What is a 3D Pen?
A 3D pen is a pen that prints in 3 dimensions.
If that’s a bit confusing to you, then don’t worry because 3D pens are relatively new and not everyone has them yet. To make it easier, think of your ordinary glue gun – with colored glue sticks and a smaller tip. But instead of gluing things together, the colored plastic that oozes out of the pen’s nozzle is used to draw figures and artwork.
It’s sort of like drawing stick figures. The only difference is that you don’t use paper to print them on, but instead just let the figures stand up on their own. The effect is like creating a sculpture in different colors by just using a simple pen!
Who’s crazy enough to invent a 3D pen?
In the beginning… there was only 3D printers. There was no 3D pen. 3D printers were bulky and expensive. Obviously, not many hobbyists and artists can afford that kind of machine. And besides, you still need a computer to design your figures before you can print them on a 3D printer. Figuring out how to design things in the computer took a ton of computer expertise. What was missing was a small, portable, and independent pen that artists can use to draw 3D figures.
Enter the fantastic triumvirate of Peter Dilworth, Maxwell Bogue, and Daniel Cowen whose bad experience with a 3D printer led to the creation of the first 3D pen. They called their invention the 3Doodler, which is basically, a glue gun for 3D drawing. They launched in 2013 and the rest is history. 3D pens are now a must have for people who are artistic.
How do 3D pens work?
The principle that makes 3D pens work is very simple. Heat is used to melt plastic. Just like the simple glue gun, plastic filament is pushed through a heating chamber where it is melted. The temperature varies depending on the materials used to make the filament. The melted filament is then pushed through the extruder nozzle. The pen user (sometimes called doodler) moves the pen to create different shapes and figures. The melted plastic cools down and solidifies quickly once outside the pen, making the shape of the extruded filament permanent.
3D pen plastics must be able to melt fast and solidify quickly when extruded. A handful of plastics meet these criteria. Among them are acrylonitrile butadiene styrene (ABS), poly lactic acid (PLA), polyvinyl alcohol (PVA), polyamide (nylon), glass filled polyamide, polycarbonate (PC), and high density polyethylene(HDPE). The most popular by far are ABS and PLA plastics.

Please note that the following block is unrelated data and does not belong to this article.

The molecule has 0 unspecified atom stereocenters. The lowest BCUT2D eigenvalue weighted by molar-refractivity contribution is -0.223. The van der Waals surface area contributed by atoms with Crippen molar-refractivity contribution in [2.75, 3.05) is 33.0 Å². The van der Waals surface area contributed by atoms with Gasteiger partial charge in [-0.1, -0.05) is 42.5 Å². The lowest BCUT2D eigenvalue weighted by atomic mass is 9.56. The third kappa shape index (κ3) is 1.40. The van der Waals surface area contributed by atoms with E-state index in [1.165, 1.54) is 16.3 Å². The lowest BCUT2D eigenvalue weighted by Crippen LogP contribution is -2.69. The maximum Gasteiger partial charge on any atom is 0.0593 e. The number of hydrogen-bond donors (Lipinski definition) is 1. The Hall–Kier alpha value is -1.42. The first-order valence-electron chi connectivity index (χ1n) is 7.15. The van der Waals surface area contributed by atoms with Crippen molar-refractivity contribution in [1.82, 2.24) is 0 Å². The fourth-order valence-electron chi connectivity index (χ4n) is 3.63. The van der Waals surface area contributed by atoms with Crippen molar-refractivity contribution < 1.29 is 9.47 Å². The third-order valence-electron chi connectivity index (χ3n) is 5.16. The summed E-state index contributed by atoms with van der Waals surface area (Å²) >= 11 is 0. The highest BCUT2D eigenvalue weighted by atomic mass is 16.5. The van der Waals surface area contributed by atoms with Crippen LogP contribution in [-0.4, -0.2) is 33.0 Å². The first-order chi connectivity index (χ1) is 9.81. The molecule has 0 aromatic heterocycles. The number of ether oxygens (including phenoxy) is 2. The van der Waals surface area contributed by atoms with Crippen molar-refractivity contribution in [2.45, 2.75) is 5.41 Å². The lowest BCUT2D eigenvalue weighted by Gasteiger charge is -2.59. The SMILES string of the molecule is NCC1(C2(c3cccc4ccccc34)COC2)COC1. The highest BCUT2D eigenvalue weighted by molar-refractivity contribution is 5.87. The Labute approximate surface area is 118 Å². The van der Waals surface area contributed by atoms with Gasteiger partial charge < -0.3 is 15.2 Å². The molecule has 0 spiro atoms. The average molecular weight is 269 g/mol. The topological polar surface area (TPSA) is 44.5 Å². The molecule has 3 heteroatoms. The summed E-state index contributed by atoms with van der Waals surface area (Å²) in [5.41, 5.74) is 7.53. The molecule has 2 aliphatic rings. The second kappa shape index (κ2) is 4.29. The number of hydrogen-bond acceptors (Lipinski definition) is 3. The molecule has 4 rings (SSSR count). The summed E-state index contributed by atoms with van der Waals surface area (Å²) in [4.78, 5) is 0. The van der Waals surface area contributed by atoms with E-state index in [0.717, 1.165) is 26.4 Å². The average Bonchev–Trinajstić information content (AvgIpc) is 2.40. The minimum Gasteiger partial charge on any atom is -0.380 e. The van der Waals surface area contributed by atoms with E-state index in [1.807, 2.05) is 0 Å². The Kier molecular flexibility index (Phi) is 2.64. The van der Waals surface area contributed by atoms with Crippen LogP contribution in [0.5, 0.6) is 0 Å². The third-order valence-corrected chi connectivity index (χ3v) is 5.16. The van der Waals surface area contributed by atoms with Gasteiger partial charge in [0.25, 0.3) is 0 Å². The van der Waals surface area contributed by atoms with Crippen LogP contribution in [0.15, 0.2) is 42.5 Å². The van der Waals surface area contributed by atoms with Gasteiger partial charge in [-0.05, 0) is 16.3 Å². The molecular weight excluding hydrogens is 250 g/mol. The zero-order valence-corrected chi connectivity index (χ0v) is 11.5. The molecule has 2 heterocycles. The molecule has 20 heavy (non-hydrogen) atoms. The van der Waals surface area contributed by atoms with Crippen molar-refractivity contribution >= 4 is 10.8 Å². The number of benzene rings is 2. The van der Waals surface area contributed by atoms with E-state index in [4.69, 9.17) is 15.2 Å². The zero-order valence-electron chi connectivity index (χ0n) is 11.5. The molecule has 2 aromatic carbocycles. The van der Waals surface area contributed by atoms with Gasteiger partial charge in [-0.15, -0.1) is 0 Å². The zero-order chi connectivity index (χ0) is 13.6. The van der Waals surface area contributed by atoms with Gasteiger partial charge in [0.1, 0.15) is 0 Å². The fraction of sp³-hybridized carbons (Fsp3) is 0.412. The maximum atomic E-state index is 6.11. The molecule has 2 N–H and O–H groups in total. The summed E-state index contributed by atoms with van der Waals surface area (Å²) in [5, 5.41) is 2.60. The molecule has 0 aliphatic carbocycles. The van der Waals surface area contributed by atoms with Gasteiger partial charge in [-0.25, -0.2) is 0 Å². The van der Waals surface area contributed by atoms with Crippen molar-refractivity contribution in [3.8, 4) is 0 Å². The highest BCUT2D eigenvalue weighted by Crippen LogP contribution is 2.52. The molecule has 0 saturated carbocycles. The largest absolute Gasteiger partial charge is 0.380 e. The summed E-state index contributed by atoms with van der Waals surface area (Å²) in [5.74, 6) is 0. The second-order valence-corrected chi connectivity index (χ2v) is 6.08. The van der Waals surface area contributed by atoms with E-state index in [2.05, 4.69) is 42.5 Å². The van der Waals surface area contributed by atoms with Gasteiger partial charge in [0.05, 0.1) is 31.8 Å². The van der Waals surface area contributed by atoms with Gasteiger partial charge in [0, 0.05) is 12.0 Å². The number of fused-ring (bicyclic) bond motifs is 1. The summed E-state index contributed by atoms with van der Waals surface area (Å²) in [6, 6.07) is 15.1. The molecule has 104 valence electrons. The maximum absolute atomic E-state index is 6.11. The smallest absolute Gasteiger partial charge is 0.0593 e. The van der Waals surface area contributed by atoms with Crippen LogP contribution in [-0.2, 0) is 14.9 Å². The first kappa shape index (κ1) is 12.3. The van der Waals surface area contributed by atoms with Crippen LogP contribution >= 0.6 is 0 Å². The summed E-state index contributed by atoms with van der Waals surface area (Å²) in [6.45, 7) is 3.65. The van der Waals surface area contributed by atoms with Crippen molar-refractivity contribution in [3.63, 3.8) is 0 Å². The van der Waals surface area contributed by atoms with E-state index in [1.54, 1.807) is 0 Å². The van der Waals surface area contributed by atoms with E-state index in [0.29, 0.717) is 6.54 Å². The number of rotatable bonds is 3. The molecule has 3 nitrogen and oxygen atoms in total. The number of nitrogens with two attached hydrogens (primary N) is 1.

Cost Effective – ABS (Acrylonitrile Butadiene Styrene)
ABS plastic use in manufacturing is widespread because of its low cost. From Legos, to bicycle parts, ABS plastic is everywhere. 3D printing took advantage of this cheap plastic and made ABS the most popular filament for 3D pens. It’s easy to find ABS at craft stores or online.
One of the downside of using ABS is its higher melting temperature, which is pegged at 210 to 250 degree Celsius. Fortunately, technology is so advanced today that even the smallest 3D pen has no trouble reaching that temperature. However, using them at this temperature causes the plastic to emit mild fumes that may cause irritation to those who inhale the fumes. Doodlers who use ABS filament extensively should always work in well ventilated areas to avoid too much inhalation of the fumes. Alternatively, you can use a mask if you plan on using ABS for long uninterrupted periods of time.
Environment Friendly Poly Lactic Acid (PLA)
You will be surprised to know that PLA is derived from common food sources such as corn, potato, or sugar cane. Yes, it’s a kind if plastic but it is also biodegradable so will not pollute the environment. Using PLA for 3D printing instead of other plastics is better for the environment. It also has slightly lower melting point at 160 to 220 degree Celsius, and does not emit harmful fumes when heated. Instead, it emits a slightly sweet odor similar to what you get when you cook pancakes. Who wouldn’t want to smell that while working?
On the downside, 3D printing filaments made from PLA are slow to cool down once extruded from the pen’s nozzle. That is why you will need additional cooling equipment if you want to work on complex design with lots of tiny details. It is also more brittle compared to ABS.
Considering how people are turning to environmentally products, it won’t be a surprise if PLA will become the most popular 3D printing filament in the future. 3D pen filaments are cheap, so we recommend doodlers to buy both types of filament, experiment with them, and find which one suits their needs most.
Artists and hobbyists alike can find great joy in seeing how their creation takes shape right before their eyes. The invention of 3D pens has given us the opportunity to move away from flat surface and actually make our ideas take tangible shapes. 3D printers are still the best choice in printing complex designs, but for those who want show their artistic talents, 3D pens are always the best choice.